Threats can often come from nothing more than a rogue click. Source: Shutterstock

Could machine learning help counter internal data breaches?

In an increasingly digital and interconnected age, data and integrated systems have grown to play an exclusive role in boosting the transformation process of a corporation.

The two make up the information network systems that corporations have today. Naturally, concerns over the network security increase as data are contained within the network systems and various endpoints can serve as entry points for cybercriminals.

However, there is a common misconception that threats are almost always, external; from outside of the operation’s network perimeter.

The default impression seems to revolve around how outsiders are the main causes of cybersecurity incidents – but what about internal actors like the employees?

Data breaches and cybersecurity issues can stem from within the network itself. In fact, a report by PwC revealed that 44 percent of cyber incidents can be attributed to internal actors.

Albeit, this does not mean that employees – or even managing directors – are all liabilities waiting to turn into cybercriminals. It does, however, reflect that cybersecurity measures can sometimes miscalculate the risks that internal actors present.

In such cases, advanced intelligent capabilities like machine learning (ML) can offer a solution. The technology not only has the ability to process myriads of data in real-time, but it can also learn from those data and make insightful predictions.

This is why ML can be seen as the perfect coupling for cybersecurity as it can evolve, much like the threats are themselves, but quicker. ML has a lot to offer to security teams when it comes to managing the threats and risks within a network perimeter – particularly via behavioral analytics capabilities.

Since internal security incidents are, more often than not, accidental in nature due to misjudgments or blunders, there is a need to leverage a solution that can stop these accidents before they happen.

ML can be trained to do exactly just that, but corporations need to endorse efforts into tailoring the solution to perform this particular function. What they need to do is to utilize human resource data and create a new risk-based algorithm to train the ML model.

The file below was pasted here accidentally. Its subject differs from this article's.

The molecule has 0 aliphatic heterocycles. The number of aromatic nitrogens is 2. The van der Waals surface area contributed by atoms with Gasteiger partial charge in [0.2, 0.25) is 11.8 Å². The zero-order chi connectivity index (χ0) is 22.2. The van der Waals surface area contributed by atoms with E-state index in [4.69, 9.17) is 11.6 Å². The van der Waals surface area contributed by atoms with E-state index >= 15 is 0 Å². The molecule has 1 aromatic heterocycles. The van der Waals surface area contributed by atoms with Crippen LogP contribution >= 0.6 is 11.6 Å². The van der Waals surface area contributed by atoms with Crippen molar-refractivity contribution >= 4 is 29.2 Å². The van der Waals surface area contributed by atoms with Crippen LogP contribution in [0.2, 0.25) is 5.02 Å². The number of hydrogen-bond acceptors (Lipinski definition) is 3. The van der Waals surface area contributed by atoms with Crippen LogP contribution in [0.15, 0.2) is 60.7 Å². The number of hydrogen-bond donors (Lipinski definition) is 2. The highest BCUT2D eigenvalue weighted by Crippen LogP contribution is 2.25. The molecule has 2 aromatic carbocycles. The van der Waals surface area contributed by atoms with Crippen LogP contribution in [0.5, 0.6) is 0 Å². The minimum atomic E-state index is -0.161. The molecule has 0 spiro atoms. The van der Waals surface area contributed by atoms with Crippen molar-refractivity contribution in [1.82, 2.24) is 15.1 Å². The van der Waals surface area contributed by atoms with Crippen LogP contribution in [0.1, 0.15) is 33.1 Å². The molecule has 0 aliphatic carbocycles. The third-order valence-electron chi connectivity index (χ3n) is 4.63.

Employees’ online activity data can be used in this scenario. When the model is able to analyze employees’ online behavior and the steps they take before making an error that can lead to accidental data breaches or leaks, alerts can be sent to users, and risks better managed overall.

ML can also be trained to issue warnings or reminders to employees who are, for example, about to access a phishing link or click on a malware link. This would not only protect the operation network, but it will also serve as training for employees to be more critical when they are online.

However, such data can be considered as sensitive information that can easily be manipulated if not contextualized and processed ethically.

Not to mention, leveraging these data can make employees who never meant any harm feel like they are being watched and restricted when it comes to what they do online.

This is a challenge that security teams and HR teams have to solve. One way of addressing this issue is by making sure that all employees are well-aware that their data is being used to train the ML model only. On top of that, their activities – as long as deemed acceptable – will not be held against them in any way.

A lot has been said about why companies need to protect their data and why CISO roles have grown to become so pivotal in the development of operations, especially when going digital.

Nonetheless, a key point to remember here is to remember that internal actors, in some ways, can still possess some form of threat to the corporation.

ML, in its quest, will always be valuable as it will not only help detect possible misjudgment errors by employees, but it can also detect employees who are intentionally trying to cause harm.